How to Remove a Red-Brown Rust Stain from a Bathroom Sink

Don't give up on a sink with an ugly rust mark staining it. You can remove the unsightly blemish with simple ingredients and persistence.


Up next in How to Clean Your Kitchen & Bathroom (34 videos)

Keeping the bathroom and kitchen clean is an ongoing battle. Make it easier with the cleaning tips and tricks in these videos. You'll learn fast, easy ways to get rid of bathroom mold, hard water marks, rust stains, bathtub rings, lime scale, mildew stains, soap scum, and more. Plus, tips on how to clean a granite countertop, a toaster oven, the garbage disposal, a sink drain, chrome, grout, your microwave, shower curtains, and many other hard-to-clean household appliances and surfaces.

You Will Need

  • Borax
  • Lemon juice
  • Scouring powder
  • Cream of tartar
  • Hydrogen peroxide
  • Trisodium phosphate
  • Sponge or rag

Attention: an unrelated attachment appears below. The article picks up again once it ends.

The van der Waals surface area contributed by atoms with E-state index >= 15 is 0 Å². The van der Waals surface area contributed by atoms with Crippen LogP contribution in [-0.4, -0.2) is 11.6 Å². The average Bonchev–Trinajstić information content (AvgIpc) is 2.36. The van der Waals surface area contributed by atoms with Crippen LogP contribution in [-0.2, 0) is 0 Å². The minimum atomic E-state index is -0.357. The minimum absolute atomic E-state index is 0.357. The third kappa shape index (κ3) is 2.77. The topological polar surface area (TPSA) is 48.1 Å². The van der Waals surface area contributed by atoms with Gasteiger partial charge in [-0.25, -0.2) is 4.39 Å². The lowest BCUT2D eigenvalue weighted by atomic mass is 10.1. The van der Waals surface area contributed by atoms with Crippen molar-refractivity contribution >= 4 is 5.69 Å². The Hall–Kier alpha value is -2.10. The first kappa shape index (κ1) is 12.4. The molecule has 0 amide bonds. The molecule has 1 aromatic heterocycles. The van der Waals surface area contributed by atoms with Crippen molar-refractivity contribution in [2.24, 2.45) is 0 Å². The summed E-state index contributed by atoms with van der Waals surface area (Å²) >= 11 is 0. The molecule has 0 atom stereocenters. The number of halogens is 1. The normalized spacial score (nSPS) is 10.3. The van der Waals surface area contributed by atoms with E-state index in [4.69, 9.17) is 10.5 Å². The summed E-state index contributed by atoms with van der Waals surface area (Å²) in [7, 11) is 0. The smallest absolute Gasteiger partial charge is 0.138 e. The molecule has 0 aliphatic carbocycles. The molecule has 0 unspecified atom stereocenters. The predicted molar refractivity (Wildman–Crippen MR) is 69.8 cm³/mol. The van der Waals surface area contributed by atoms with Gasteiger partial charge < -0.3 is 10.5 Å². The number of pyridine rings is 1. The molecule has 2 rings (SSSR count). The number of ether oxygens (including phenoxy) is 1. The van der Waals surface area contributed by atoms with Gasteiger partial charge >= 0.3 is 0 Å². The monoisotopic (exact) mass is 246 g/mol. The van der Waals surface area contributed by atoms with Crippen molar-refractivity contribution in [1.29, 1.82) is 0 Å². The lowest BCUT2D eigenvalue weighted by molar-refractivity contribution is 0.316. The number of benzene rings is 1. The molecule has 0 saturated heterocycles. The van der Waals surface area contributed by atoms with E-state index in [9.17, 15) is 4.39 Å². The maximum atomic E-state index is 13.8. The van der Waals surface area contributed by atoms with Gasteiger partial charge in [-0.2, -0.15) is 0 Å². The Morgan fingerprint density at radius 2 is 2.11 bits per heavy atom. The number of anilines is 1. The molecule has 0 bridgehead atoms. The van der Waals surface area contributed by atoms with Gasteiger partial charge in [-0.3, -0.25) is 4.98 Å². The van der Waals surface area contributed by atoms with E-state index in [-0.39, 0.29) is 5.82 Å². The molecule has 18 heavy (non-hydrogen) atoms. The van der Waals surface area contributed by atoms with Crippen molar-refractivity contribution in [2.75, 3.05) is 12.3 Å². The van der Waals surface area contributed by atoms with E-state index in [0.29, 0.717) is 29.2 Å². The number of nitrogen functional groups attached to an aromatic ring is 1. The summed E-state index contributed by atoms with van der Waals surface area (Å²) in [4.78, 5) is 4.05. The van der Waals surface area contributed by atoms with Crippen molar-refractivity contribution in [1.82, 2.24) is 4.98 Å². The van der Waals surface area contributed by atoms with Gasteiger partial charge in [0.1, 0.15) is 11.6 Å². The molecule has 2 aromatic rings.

• Oxalic acid
  • Pumice stone
  • Chemical-resistant rubber gloves (optional)


  1. Step 1

    Use borax and lemon juice

    Make a paste by mixing borax and lemon juice and apply it to the rust stain. Allow the paste to dry and then rinse it down the drain.

  2. Step 2

    Try cream of tartar

    Make a paste by combining a mild scouring powder, cream of tartar, and hydrogen peroxide. Apply the paste to the rust stain and let it sit for 30 minutes. Then rinse the paste away.

  3. Step 3

    Use TSP

    Dissolve 2 to 3 tablespoons of trisodium phosphate, or TSP, in a gallon of water, stop the drain, and pour the solution over the stain. Then scrub the rust mark with a sponge or rag. When the stain is removed, thoroughly rinse the sink and fixtures.

  4. Wear chemical-resistant rubber gloves when using trisodium phosphate.

  5. Step 4

    Use oxalic acid

    Combine one part oxalic acid to 10 parts water. Apply the solution to the rust stain and then thoroughly rinse.

  6. Step 5

    Use a pumice stone

    Run warm water over a pumice stone so that it absorbs some of the water and softens. Then scrub the rust stain with the stone. Use gentle pressure, but be careful not to scratch your sink.

  7. The term "Rust Belt," which includes the states of Illinois, Indiana, Michigan, and Ohio, refers to the outdated factories and technology that many industries in the region relied upon.